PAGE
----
Why UK econ­omy will share Theresa May’s pain

Business Daily (Kenya) - - EDITORIAL & OPINION - SWAHA PATTANAIK

is a Reuters Break­ingviews colum­nist

Theresa May’s mis­ery risks in­fect­ing the UK econ­omy. The Bri­tish Prime Min­is­ter faces grow­ing chal­lenges to her lead­er­ship from her Con­ser­va­tive party’s pro- and anti-euro­pean Union fac­tions. Po­lit­i­cal dis­ar­ray in­creases the risks that quit­ting the bloc will in­flict se­ri­ous harm on the econ­omy. A softer Brexit is be­com­ing harder to de­liver.

A clear sign that in­vestors are get­ting more ner­vous came on Mon­day when ster­ling shed a full cent against the US dol­lar, fall­ing below $1.31. The trig­ger was a Sun­day Times re­port that 40 Con­ser­va­tive deputies had agreed to sign a let­ter of no con­fi­dence in May – eight short of the num­ber needed to trig­ger a lead­er­ship con­test.

A sharp jump in op­tions prices that re­flect how much traders ex­pect the pound to gy­rate against the dol­lar in the next month un­der­scores the mar­ket jit­ters.

Fair enough. May is strug­gling to con­vince other EU coun­tries that Bri­tain has made enough com­pro­mises on Brexit is­sues they want re­solved be­fore mov­ing on to dis­cussing trade. Eject­ing her would re­quire the Con­ser­va­tives to spend weeks choos­ing a new leader.

A gen­eral elec­tion might have to be called to con­firm her re­place­ment’s man­date, pos­si­bly lead­ing to a change of gov­ern­ment. This would de­lay ne­go­ti­a­tions about trad­ing ar­range­ments to al­low con­tin­ued tar­iff-free move­ment of goods be­tween Bri­tain and the rest of the EU.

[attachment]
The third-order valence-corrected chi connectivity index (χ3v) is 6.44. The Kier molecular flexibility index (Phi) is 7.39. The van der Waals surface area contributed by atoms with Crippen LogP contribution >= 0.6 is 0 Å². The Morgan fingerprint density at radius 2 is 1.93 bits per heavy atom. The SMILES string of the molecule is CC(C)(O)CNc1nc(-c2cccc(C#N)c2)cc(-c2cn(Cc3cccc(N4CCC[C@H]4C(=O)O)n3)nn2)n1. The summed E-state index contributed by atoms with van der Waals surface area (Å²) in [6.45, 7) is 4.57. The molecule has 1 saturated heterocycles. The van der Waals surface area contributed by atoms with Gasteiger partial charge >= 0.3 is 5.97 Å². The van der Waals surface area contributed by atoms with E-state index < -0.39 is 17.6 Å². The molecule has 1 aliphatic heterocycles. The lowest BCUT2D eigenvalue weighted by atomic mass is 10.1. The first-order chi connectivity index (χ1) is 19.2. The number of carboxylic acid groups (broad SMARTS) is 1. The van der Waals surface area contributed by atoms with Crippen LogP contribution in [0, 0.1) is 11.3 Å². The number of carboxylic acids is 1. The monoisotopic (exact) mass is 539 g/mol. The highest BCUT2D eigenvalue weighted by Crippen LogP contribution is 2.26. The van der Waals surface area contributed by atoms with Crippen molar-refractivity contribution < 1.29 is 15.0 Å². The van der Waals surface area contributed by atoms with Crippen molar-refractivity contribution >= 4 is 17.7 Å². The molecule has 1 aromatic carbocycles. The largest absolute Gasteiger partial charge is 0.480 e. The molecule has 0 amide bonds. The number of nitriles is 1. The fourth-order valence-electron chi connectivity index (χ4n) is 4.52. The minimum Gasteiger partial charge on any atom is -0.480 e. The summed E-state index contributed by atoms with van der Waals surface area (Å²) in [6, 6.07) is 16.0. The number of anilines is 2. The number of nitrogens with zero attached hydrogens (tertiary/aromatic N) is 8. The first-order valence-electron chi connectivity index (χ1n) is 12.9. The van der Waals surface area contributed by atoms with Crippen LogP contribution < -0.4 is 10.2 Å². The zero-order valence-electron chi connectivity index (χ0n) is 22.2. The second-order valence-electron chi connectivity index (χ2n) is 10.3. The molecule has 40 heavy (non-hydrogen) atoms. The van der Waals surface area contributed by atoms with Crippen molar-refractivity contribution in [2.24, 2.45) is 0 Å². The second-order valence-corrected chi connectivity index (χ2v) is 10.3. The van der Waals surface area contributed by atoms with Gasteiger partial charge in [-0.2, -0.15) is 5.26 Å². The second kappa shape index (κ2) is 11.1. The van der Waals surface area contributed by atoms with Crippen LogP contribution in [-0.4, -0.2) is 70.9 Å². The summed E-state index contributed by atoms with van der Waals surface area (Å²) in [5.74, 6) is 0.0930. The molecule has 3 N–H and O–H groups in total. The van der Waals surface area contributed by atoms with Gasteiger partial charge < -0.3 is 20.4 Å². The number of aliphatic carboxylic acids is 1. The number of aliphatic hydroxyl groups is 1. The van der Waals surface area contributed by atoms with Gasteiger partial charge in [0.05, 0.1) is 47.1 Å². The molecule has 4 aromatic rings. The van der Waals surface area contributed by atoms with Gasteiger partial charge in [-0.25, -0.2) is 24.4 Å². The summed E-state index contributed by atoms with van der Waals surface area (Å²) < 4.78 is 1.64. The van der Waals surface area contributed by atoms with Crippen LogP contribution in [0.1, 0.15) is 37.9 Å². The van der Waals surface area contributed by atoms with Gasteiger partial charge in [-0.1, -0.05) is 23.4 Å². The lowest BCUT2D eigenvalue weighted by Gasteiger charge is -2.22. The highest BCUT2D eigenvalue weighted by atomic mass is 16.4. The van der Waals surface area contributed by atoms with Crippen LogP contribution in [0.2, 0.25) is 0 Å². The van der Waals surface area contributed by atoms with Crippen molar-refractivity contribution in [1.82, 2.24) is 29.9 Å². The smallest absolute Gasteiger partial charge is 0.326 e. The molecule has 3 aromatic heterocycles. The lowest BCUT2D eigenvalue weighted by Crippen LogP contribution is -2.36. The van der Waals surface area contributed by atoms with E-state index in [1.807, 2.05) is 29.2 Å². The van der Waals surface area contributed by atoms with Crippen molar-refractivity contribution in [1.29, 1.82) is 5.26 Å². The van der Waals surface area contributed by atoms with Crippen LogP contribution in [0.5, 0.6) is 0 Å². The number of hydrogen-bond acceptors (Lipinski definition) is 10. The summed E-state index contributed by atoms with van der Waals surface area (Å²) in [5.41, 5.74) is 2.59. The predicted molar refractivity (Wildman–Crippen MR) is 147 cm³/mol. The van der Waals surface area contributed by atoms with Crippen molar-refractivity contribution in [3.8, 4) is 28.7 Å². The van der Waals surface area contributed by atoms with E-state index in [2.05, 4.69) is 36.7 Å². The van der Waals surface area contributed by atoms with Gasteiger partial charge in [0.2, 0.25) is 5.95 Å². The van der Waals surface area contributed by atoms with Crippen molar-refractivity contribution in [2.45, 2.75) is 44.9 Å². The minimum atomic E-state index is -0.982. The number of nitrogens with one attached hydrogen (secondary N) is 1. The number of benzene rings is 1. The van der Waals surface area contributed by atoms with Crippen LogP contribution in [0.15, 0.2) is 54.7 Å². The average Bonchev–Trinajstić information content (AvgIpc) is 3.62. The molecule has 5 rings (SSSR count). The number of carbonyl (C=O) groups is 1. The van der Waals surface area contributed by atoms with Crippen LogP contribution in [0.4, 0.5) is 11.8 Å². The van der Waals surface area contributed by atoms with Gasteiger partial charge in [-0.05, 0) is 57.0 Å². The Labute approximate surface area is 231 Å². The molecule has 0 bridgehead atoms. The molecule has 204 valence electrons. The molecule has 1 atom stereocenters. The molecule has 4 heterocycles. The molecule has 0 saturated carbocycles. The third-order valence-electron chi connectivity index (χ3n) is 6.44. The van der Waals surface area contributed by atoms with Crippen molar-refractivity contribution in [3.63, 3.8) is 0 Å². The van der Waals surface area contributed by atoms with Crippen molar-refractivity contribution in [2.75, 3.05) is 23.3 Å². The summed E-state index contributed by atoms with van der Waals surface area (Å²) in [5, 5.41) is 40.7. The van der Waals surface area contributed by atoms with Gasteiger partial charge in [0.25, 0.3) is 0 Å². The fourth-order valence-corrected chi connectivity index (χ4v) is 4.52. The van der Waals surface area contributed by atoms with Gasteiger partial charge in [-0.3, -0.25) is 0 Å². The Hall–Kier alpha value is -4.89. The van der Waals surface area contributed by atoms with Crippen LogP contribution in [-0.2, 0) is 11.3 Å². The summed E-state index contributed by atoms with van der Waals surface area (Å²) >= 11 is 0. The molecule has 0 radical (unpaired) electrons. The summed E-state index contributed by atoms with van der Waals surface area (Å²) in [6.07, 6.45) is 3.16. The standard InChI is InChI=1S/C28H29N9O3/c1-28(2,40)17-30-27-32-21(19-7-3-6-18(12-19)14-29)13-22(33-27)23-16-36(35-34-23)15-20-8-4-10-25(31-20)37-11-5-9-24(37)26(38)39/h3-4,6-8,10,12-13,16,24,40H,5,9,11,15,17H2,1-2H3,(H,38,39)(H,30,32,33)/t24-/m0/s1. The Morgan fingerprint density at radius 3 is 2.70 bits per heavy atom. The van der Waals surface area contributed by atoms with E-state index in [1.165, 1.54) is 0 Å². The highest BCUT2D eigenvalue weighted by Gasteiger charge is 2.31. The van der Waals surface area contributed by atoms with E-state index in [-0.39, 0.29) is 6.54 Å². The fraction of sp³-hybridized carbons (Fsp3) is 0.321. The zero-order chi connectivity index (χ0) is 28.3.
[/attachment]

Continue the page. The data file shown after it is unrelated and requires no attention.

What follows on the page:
It would also make it harder to se­cure a tran­si­tion pe­riod that would de­lay the im­pact of the new ar­range­ments be­yond the March 2019 Brexit date.

The longer the clock ticks with­out tan­gi­ble progress on trad­ing terms and con­di­tions, the more likely busi­nesses are to move jobs and in­vest­ment out of the United Kingdom. In­vestors’ pa­tience will run out even sooner.

They have so far as­sumed that the prime con­cern of Bri­tish politi­cians is to min­imise eco­nomic dam­age: the Break­ingviews Brexit in­di­ca­tor, which in­cor­po­rates sig­nals from cur­rency, bond, stock, and credit de­fault swap prices, has been rel­a­tively stable in re­cent months.

The more that May suf­fers, the more that mar­kets will an­tic­i­pate last­ing eco­nomic pain.

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